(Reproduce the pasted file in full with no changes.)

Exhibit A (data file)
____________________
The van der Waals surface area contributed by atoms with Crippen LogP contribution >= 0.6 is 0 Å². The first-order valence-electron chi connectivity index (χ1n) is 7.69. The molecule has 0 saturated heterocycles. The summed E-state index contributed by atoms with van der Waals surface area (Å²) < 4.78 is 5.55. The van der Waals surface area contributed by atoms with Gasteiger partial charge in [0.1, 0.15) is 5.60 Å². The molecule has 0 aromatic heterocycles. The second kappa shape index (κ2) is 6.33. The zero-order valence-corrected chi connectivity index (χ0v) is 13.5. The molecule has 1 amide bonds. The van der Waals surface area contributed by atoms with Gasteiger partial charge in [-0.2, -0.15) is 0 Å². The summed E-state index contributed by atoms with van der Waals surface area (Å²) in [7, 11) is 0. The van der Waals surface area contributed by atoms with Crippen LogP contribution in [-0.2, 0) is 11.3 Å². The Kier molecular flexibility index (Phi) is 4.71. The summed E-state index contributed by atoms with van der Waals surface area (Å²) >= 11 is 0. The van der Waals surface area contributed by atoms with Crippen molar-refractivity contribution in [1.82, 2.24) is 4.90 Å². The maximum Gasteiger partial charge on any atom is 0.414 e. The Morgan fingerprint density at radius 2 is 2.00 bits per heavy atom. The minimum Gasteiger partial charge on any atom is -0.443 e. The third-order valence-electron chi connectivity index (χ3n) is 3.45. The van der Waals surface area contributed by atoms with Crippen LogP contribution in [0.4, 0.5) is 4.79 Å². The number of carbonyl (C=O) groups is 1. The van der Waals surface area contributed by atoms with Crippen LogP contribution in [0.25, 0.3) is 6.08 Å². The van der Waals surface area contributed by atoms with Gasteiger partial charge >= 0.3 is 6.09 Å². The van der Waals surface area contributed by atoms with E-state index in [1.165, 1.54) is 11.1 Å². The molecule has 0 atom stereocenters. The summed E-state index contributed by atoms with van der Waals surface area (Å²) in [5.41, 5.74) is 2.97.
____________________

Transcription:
The van der Waals surface area contributed by atoms with Crippen LogP contribution >= 0.6 is 0 Å². The first-order valence-electron chi connectivity index (χ1n) is 7.69. The molecule has 0 saturated heterocycles. The summed E-state index contributed by atoms with van der Waals surface area (Å²) < 4.78 is 5.55. The van der Waals surface area contributed by atoms with Gasteiger partial charge in [0.1, 0.15) is 5.60 Å². The molecule has 0 aromatic heterocycles. The second kappa shape index (κ2) is 6.33. The zero-order valence-corrected chi connectivity index (χ0v) is 13.5. The molecule has 1 amide bonds. The van der Waals surface area contributed by atoms with Gasteiger partial charge in [-0.2, -0.15) is 0 Å². The summed E-state index contributed by atoms with van der Waals surface area (Å²) in [7, 11) is 0. The van der Waals surface area contributed by atoms with Crippen LogP contribution in [-0.2, 0) is 11.3 Å². The Kier molecular flexibility index (Phi) is 4.71. The summed E-state index contributed by atoms with van der Waals surface area (Å²) >= 11 is 0. The van der Waals surface area contributed by atoms with Crippen molar-refractivity contribution in [1.82, 2.24) is 4.90 Å². The maximum Gasteiger partial charge on any atom is 0.414 e. The Morgan fingerprint density at radius 2 is 2.00 bits per heavy atom. The minimum Gasteiger partial charge on any atom is -0.443 e. The third-order valence-electron chi connectivity index (χ3n) is 3.45. The van der Waals surface area contributed by atoms with Crippen LogP contribution in [0.4, 0.5) is 4.79 Å². The number of carbonyl (C=O) groups is 1. The van der Waals surface area contributed by atoms with Crippen LogP contribution in [0.25, 0.3) is 6.08 Å². The van der Waals surface area contributed by atoms with Gasteiger partial charge >= 0.3 is 6.09 Å². The van der Waals surface area contributed by atoms with E-state index in [1.165, 1.54) is 11.1 Å². The molecule has 0 atom stereocenters. The summed E-state index contributed by atoms with van der Waals surface area (Å²) in [5.41, 5.74) is 2.97.